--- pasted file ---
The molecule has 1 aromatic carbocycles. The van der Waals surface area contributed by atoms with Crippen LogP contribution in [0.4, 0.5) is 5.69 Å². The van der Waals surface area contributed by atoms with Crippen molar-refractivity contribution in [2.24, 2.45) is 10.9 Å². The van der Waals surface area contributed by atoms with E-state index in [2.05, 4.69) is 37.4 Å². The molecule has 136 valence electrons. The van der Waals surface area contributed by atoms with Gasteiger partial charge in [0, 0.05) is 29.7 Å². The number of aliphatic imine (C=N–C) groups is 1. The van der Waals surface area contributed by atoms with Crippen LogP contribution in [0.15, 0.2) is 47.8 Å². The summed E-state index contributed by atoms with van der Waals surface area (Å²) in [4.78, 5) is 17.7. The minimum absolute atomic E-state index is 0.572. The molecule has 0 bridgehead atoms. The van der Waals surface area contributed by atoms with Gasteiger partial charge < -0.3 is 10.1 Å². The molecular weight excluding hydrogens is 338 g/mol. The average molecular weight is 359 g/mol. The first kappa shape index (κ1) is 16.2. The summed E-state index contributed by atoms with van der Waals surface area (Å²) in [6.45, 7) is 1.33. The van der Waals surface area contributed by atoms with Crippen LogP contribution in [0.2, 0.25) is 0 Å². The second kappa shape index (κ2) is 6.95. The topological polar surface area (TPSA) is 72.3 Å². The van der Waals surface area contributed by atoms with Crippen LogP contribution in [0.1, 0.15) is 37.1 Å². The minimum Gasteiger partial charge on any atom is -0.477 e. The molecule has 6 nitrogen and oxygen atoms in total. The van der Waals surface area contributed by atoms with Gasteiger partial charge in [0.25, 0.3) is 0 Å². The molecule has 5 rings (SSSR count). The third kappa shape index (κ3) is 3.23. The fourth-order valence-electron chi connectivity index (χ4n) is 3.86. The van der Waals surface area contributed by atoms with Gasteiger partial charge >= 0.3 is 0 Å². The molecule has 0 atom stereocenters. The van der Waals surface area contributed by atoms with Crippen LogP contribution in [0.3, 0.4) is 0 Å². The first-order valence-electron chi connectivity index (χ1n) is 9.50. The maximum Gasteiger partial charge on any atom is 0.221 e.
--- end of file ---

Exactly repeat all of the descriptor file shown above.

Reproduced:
The molecule has 1 aromatic carbocycles. The van der Waals surface area contributed by atoms with Crippen LogP contribution in [0.4, 0.5) is 5.69 Å². The van der Waals surface area contributed by atoms with Crippen molar-refractivity contribution in [2.24, 2.45) is 10.9 Å². The van der Waals surface area contributed by atoms with E-state index in [2.05, 4.69) is 37.4 Å². The molecule has 136 valence electrons. The van der Waals surface area contributed by atoms with Gasteiger partial charge in [0, 0.05) is 29.7 Å². The number of aliphatic imine (C=N–C) groups is 1. The van der Waals surface area contributed by atoms with Crippen LogP contribution in [0.15, 0.2) is 47.8 Å². The summed E-state index contributed by atoms with van der Waals surface area (Å²) in [4.78, 5) is 17.7. The minimum absolute atomic E-state index is 0.572. The molecule has 0 bridgehead atoms. The van der Waals surface area contributed by atoms with Gasteiger partial charge < -0.3 is 10.1 Å². The molecular weight excluding hydrogens is 338 g/mol. The average molecular weight is 359 g/mol. The first kappa shape index (κ1) is 16.2. The summed E-state index contributed by atoms with van der Waals surface area (Å²) in [6.45, 7) is 1.33. The van der Waals surface area contributed by atoms with Crippen LogP contribution in [0.2, 0.25) is 0 Å². The second kappa shape index (κ2) is 6.95. The topological polar surface area (TPSA) is 72.3 Å². The van der Waals surface area contributed by atoms with Crippen LogP contribution in [0.1, 0.15) is 37.1 Å². The minimum Gasteiger partial charge on any atom is -0.477 e. The molecule has 6 nitrogen and oxygen atoms in total. The van der Waals surface area contributed by atoms with Gasteiger partial charge in [0.25, 0.3) is 0 Å². The molecule has 5 rings (SSSR count). The third kappa shape index (κ3) is 3.23. The fourth-order valence-electron chi connectivity index (χ4n) is 3.86. The van der Waals surface area contributed by atoms with Gasteiger partial charge >= 0.3 is 0 Å². The molecule has 0 atom stereocenters. The van der Waals surface area contributed by atoms with Crippen LogP contribution in [0.3, 0.4) is 0 Å². The first-order valence-electron chi connectivity index (χ1n) is 9.50. The maximum Gasteiger partial charge on any atom is 0.221 e.